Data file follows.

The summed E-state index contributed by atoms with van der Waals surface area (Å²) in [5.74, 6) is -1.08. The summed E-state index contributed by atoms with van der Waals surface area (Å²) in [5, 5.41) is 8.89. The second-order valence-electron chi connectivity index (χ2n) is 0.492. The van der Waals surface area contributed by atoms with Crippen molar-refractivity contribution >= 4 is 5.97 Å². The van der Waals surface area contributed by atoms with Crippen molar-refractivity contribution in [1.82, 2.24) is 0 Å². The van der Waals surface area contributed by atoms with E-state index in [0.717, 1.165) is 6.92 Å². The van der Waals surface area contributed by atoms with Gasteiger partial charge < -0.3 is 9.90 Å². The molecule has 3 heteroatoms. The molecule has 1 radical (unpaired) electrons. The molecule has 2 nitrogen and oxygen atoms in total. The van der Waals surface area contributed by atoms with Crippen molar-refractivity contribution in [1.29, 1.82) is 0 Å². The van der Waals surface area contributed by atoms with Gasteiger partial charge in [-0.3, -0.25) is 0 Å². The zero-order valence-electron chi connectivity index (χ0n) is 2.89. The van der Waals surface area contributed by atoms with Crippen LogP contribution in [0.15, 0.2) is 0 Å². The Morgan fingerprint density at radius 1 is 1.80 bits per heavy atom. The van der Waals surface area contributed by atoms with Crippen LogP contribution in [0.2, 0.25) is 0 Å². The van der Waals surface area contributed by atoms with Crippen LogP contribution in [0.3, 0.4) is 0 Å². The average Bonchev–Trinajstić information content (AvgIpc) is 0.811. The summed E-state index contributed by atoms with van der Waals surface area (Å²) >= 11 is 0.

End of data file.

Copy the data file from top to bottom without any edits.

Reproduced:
The summed E-state index contributed by atoms with van der Waals surface area (Å²) in [5.74, 6) is -1.08. The summed E-state index contributed by atoms with van der Waals surface area (Å²) in [5, 5.41) is 8.89. The second-order valence-electron chi connectivity index (χ2n) is 0.492. The van der Waals surface area contributed by atoms with Crippen molar-refractivity contribution >= 4 is 5.97 Å². The van der Waals surface area contributed by atoms with Crippen molar-refractivity contribution in [1.82, 2.24) is 0 Å². The van der Waals surface area contributed by atoms with E-state index in [0.717, 1.165) is 6.92 Å². The van der Waals surface area contributed by atoms with Gasteiger partial charge < -0.3 is 9.90 Å². The molecule has 3 heteroatoms. The molecule has 1 radical (unpaired) electrons. The molecule has 2 nitrogen and oxygen atoms in total. The van der Waals surface area contributed by atoms with Crippen molar-refractivity contribution in [1.29, 1.82) is 0 Å². The van der Waals surface area contributed by atoms with Gasteiger partial charge in [-0.3, -0.25) is 0 Å². The zero-order valence-electron chi connectivity index (χ0n) is 2.89. The van der Waals surface area contributed by atoms with Crippen LogP contribution in [0.15, 0.2) is 0 Å². The Morgan fingerprint density at radius 1 is 1.80 bits per heavy atom. The van der Waals surface area contributed by atoms with Crippen LogP contribution in [0.2, 0.25) is 0 Å². The van der Waals surface area contributed by atoms with Crippen LogP contribution in [0.3, 0.4) is 0 Å². The average Bonchev–Trinajstić information content (AvgIpc) is 0.811. The summed E-state index contributed by atoms with van der Waals surface area (Å²) >= 11 is 0.